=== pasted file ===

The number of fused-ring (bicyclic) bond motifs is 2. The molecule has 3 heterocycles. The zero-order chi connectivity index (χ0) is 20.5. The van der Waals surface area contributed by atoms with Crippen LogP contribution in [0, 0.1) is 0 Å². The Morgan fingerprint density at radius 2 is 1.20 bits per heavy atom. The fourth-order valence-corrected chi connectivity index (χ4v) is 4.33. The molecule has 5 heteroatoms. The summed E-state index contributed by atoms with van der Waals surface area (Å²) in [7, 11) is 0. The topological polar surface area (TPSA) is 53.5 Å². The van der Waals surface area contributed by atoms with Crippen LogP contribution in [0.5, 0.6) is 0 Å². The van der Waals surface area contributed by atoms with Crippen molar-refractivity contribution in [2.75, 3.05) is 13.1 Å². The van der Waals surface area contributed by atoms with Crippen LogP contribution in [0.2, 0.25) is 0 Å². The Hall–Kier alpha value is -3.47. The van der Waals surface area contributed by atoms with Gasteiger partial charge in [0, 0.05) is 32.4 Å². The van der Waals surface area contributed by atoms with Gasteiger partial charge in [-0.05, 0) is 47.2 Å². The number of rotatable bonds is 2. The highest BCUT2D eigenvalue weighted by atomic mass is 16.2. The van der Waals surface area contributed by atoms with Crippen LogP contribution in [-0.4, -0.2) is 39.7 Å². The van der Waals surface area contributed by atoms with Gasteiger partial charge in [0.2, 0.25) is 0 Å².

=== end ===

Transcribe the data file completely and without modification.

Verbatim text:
The number of fused-ring (bicyclic) bond motifs is 2. The molecule has 3 heterocycles. The zero-order chi connectivity index (χ0) is 20.5. The van der Waals surface area contributed by atoms with Crippen LogP contribution in [0, 0.1) is 0 Å². The Morgan fingerprint density at radius 2 is 1.20 bits per heavy atom. The fourth-order valence-corrected chi connectivity index (χ4v) is 4.33. The molecule has 5 heteroatoms. The summed E-state index contributed by atoms with van der Waals surface area (Å²) in [7, 11) is 0. The topological polar surface area (TPSA) is 53.5 Å². The van der Waals surface area contributed by atoms with Crippen LogP contribution in [0.5, 0.6) is 0 Å². The van der Waals surface area contributed by atoms with Crippen molar-refractivity contribution in [2.75, 3.05) is 13.1 Å². The van der Waals surface area contributed by atoms with Crippen LogP contribution in [0.2, 0.25) is 0 Å². The Hall–Kier alpha value is -3.47. The van der Waals surface area contributed by atoms with Gasteiger partial charge in [0, 0.05) is 32.4 Å². The van der Waals surface area contributed by atoms with Gasteiger partial charge in [-0.05, 0) is 47.2 Å². The number of rotatable bonds is 2. The highest BCUT2D eigenvalue weighted by atomic mass is 16.2. The van der Waals surface area contributed by atoms with Crippen LogP contribution in [-0.4, -0.2) is 39.7 Å². The van der Waals surface area contributed by atoms with Gasteiger partial charge in [0.2, 0.25) is 0 Å².